I Am the Antiquities Act — Hear Me Roar

The Sewall-Belmont House in Washington, D.C.
Credit: Credit: Carol M. Highsmith Archive, Library of Congress, Prints and Photographs Division

President Obama designated a national monument for women's equality today. Here’s why that matters.

As candidates openly compete for the favor of women in this frenzied election year, it's easy to forget that just a century ago, women couldn't even vote. Only the 1920 ratification of the 19th Amendment changed that. And we've yet to ratify the Equal Rights Amendment, four decades after Congress passed it.

Both of those milestones in the long and continuing struggle for women's rights are tied to a 20th-century Quaker activist, Alice Paul.

On Tuesday, President Obama ensured that Americans will remember, for all time, the work of this great woman and the movement she advanced. He designated the Washington home where she based her operations — the Sewall-Belmont House — a national monument: the Belmont-Paul Women's Equality National Monument.

A social worker with a Ph.D. in economics, Paul formed the National Woman's Party in 1917. She led the movement to secure passage and ratification of the 19th Amendment, guaranteeing women's right to vote. She authored the initial draft of the Equal Rights Amendment, prohibiting discrimination by gender, in 1923. And she was instrumental in adding protections against discrimination based on sex to the 1964 Civil Rights Act. Paul died in 1977 at the age of 92. Her work, though, lives on.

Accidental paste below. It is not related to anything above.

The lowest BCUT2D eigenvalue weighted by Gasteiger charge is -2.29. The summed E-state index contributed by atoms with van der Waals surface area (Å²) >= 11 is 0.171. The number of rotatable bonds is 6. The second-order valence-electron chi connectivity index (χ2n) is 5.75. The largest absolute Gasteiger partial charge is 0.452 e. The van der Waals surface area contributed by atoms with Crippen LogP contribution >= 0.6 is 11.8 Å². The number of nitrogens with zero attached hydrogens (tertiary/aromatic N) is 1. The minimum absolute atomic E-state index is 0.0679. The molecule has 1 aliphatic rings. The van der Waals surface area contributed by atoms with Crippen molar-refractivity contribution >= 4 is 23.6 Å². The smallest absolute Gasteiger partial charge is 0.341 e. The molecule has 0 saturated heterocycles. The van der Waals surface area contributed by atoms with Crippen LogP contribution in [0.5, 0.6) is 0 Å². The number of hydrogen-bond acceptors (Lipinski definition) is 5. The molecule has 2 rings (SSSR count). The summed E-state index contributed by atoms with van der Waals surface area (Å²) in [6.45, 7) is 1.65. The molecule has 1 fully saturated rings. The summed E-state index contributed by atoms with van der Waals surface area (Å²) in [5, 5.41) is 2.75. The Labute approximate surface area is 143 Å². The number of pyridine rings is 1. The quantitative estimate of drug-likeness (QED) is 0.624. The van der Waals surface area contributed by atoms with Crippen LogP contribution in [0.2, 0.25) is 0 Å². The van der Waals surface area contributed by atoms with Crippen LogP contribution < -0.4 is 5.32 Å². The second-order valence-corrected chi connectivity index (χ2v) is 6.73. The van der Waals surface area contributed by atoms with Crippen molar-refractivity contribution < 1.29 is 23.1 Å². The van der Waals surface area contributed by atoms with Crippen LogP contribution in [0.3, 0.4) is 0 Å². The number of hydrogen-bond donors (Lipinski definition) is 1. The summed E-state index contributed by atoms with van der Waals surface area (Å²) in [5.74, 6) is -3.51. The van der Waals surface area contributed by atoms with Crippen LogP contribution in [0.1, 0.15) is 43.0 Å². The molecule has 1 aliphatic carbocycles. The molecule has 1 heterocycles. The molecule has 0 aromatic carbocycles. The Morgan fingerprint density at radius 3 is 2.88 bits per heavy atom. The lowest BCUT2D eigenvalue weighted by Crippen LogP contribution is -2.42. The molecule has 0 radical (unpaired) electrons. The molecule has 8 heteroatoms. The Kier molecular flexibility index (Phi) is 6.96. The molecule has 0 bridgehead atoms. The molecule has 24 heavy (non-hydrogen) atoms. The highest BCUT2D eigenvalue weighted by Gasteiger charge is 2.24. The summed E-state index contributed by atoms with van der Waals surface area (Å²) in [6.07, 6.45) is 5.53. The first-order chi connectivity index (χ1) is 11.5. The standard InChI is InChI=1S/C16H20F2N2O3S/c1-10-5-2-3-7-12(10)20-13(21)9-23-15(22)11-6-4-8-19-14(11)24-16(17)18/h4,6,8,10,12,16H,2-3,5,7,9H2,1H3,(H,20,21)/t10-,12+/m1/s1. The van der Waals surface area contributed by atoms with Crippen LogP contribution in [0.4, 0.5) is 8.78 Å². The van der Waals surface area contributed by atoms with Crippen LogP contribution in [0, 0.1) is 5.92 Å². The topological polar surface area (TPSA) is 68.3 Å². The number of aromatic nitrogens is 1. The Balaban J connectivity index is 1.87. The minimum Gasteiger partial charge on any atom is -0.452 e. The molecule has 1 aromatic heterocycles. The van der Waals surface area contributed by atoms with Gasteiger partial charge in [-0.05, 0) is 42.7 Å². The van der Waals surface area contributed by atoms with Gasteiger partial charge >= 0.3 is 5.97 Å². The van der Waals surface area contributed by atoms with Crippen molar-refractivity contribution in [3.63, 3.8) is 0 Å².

Alice Paul standing over ratification banner hanging from the balcony of the National Woman’s Party headquarters, with members watching outside the building below
Credit: Credit: Library of Congress

The Sewall-Belmont House remains the headquarters for the National Woman's Party, whose members have penned more than 600 pieces of federal, state, and local legislation to advance the cause of equal rights. Standing in the shadow of the U.S. Capitol, the building has long been a shrine to the advancement of American democracy, as the seat of decades of courageous, innovative, and compelling advocacy that became a blueprint for the Civil Rights movement and others that followed.

It deserves to be preserved and available for future generations.

Ever since President Theodore Roosevelt signed it into law in 1906, the Antiquities Act has provided presidents with a vital tool for setting aside millions of acres of endangered American places that hold unique natural, cultural, or historical significance. It’s one way we make sure future generations can experience the natural splendor of our nation the way the first Americans saw it centuries ago, whether we're recalling the redwood forests of Muir Woods in California, the great stone edifice of Devil's Tower in Wyoming, or the Gulf Islands National Seashore along the coasts of Mississippi and Florida. And it's part of the way we tell the story of America to future generations.

The voices of women like Alice Paul, though, have been dimmed to whispers in the telling of this story. Of more than 400 national parks around the country, for example, just eight specifically commemorate women's history.

The absence goes well beyond symbolism. There is nothing more central to our identity, as Americans, than the stories we learn about our past. It is those stories, more than anything else, that teach us who we are, where we come from, and how we got here. It's essential that we get that right.

We have a long way to go before our national story faithfully reflects the contributions of women, people of color, Americans Indians, and others whose lives were brushed to the margins of our history books. Today's designation of the Belmont-Paul Women's Equality National Monument helps restore those lives to the page.

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